• Flags with single character shortcuts can be easily combined—symbex -in fetch_data is short for symbex --imports --no-file fetch_data for example.
  • Some options take multiple parameters. datasette --setting sql_time_limit_ms 10000 is an example, taking both the name of the setting and the value it should be set to.
  • Commands can have sub-commands, each with their own family of commands. llm templates is an example of this, with llm templates list and llm templates show and several more.
  • Every command should have help text—the more detailed the better. This can be viewed by running llm --help—or for sub-commands, llm templates --help.

Click makes it absurdly easy and productive to build CLI tools that follow these conventions.

Consistency is everything

As CLI utilities get larger, they can end up with a growing number of commands and options.

The most important thing in designing these is consistency with other existing commands and options (example here)—and with related tools that your user may have used before.

I often turn to GPT-4 for help with this: I’ll ask it for examples of existing CLI tools that do something similar to what I’m about to build, and see if there’s anything in their option design that I can emulate.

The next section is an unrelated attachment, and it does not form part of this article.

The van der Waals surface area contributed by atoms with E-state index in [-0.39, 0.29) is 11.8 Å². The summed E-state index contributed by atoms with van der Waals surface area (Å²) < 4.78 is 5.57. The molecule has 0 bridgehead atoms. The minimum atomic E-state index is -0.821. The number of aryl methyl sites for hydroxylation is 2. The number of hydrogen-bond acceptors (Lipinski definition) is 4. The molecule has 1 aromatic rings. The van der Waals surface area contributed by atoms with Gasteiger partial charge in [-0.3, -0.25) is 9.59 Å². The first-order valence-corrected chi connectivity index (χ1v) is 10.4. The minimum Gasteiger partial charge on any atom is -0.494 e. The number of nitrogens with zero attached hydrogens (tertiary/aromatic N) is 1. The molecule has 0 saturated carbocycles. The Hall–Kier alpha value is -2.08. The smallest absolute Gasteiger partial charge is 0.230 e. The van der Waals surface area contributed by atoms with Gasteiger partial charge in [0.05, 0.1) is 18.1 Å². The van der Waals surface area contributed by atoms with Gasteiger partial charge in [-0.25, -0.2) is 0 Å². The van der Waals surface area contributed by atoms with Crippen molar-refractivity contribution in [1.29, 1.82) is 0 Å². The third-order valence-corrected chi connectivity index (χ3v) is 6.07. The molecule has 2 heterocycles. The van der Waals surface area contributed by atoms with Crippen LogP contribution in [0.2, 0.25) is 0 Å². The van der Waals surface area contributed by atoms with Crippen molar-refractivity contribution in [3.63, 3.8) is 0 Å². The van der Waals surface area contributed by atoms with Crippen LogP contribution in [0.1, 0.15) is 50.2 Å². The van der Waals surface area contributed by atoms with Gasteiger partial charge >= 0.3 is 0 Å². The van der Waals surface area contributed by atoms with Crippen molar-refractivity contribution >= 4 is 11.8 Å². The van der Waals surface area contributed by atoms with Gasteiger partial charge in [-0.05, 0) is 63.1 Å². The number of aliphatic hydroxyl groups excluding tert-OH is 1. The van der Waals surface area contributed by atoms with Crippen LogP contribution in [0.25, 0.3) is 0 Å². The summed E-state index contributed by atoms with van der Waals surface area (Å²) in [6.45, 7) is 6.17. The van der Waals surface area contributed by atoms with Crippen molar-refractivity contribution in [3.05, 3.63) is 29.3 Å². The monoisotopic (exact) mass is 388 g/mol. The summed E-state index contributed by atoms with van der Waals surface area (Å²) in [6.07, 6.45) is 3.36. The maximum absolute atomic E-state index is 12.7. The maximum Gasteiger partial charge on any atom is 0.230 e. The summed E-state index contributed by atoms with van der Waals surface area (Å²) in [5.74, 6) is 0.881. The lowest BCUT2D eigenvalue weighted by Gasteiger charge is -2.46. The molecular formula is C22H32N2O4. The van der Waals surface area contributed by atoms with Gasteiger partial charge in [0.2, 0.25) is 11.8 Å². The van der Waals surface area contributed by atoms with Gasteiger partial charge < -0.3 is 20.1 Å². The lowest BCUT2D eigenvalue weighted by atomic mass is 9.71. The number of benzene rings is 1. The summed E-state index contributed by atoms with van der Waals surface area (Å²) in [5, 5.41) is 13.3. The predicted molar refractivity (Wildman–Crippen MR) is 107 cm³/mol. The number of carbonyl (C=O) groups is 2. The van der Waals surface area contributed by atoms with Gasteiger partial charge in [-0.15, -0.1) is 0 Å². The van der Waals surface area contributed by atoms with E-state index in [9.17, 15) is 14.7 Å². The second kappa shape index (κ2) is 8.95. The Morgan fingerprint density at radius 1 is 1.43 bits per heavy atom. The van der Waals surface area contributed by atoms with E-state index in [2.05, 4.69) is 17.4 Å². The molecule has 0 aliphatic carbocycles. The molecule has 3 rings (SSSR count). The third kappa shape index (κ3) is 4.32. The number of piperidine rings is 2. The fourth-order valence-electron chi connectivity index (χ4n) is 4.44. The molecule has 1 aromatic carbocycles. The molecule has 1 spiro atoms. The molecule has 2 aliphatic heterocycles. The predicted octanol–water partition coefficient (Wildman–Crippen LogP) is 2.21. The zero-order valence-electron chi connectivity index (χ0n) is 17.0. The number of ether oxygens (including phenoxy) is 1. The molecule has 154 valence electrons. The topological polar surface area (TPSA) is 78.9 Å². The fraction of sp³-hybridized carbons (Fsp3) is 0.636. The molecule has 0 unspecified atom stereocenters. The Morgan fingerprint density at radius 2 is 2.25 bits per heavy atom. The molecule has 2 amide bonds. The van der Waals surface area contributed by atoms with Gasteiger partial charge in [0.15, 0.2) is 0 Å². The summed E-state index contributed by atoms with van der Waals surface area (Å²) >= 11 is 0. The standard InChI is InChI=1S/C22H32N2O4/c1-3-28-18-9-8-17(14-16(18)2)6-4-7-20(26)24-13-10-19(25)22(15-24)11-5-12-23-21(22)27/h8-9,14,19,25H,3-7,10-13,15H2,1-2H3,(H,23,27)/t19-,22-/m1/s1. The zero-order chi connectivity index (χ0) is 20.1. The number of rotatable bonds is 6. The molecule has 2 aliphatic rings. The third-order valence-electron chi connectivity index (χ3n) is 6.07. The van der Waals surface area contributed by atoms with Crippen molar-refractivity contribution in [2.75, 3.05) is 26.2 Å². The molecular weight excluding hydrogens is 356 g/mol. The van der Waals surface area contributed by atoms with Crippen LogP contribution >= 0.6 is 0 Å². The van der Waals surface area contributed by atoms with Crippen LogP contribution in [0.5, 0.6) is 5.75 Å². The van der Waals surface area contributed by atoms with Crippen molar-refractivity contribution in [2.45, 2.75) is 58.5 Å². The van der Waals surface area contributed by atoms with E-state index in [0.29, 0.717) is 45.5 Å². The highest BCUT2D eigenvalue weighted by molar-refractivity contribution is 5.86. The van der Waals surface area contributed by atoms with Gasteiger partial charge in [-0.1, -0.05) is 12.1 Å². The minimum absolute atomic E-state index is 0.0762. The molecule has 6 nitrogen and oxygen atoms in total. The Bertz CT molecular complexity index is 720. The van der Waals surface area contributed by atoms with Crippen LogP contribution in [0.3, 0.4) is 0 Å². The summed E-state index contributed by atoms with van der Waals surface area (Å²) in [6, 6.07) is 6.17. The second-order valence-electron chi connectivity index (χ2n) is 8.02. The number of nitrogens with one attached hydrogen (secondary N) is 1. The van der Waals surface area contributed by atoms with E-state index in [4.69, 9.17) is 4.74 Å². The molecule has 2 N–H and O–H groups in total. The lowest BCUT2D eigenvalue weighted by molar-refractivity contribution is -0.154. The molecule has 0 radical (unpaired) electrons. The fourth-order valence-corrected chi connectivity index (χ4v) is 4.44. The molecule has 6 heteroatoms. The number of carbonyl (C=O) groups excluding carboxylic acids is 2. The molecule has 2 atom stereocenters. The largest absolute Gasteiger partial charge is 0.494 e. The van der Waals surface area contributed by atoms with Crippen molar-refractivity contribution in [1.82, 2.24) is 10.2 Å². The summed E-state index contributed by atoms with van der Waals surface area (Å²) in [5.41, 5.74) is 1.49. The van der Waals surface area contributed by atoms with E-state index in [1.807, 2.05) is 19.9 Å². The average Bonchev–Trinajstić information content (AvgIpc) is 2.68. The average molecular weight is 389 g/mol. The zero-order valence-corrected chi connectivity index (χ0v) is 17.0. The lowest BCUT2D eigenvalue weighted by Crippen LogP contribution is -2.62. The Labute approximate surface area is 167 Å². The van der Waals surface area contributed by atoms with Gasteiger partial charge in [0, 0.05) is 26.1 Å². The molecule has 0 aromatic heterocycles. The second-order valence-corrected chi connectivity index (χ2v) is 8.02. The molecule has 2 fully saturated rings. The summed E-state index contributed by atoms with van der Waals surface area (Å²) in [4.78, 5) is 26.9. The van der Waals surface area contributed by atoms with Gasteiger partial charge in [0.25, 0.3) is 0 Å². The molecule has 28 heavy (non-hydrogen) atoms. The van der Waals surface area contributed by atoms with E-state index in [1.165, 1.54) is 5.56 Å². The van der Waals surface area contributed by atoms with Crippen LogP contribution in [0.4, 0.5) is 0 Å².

Since my various projects are designed to complement each other I try to stay consistent between them as well—I’ll often post an issue comment that says “similar to functionality in X”, with a copy of the --help output for the tool I’m about to imitate.

CLI interfaces are an API—version appropriately

I try to stick to semantic versioning for my projects, bumping the major version number on breaking changes and the minor version number for new features.

The command-line interface to a tool is absolutely part of that documented API. If someone writes a Bash script or a GitHub Actions automation that uses one of my tools, I’m cautious to avoid breaking that without bumping my major version number.

Include usage examples in --help

A habit I’ve formed more recently is trying to always including a working example of the command in the --help for that command.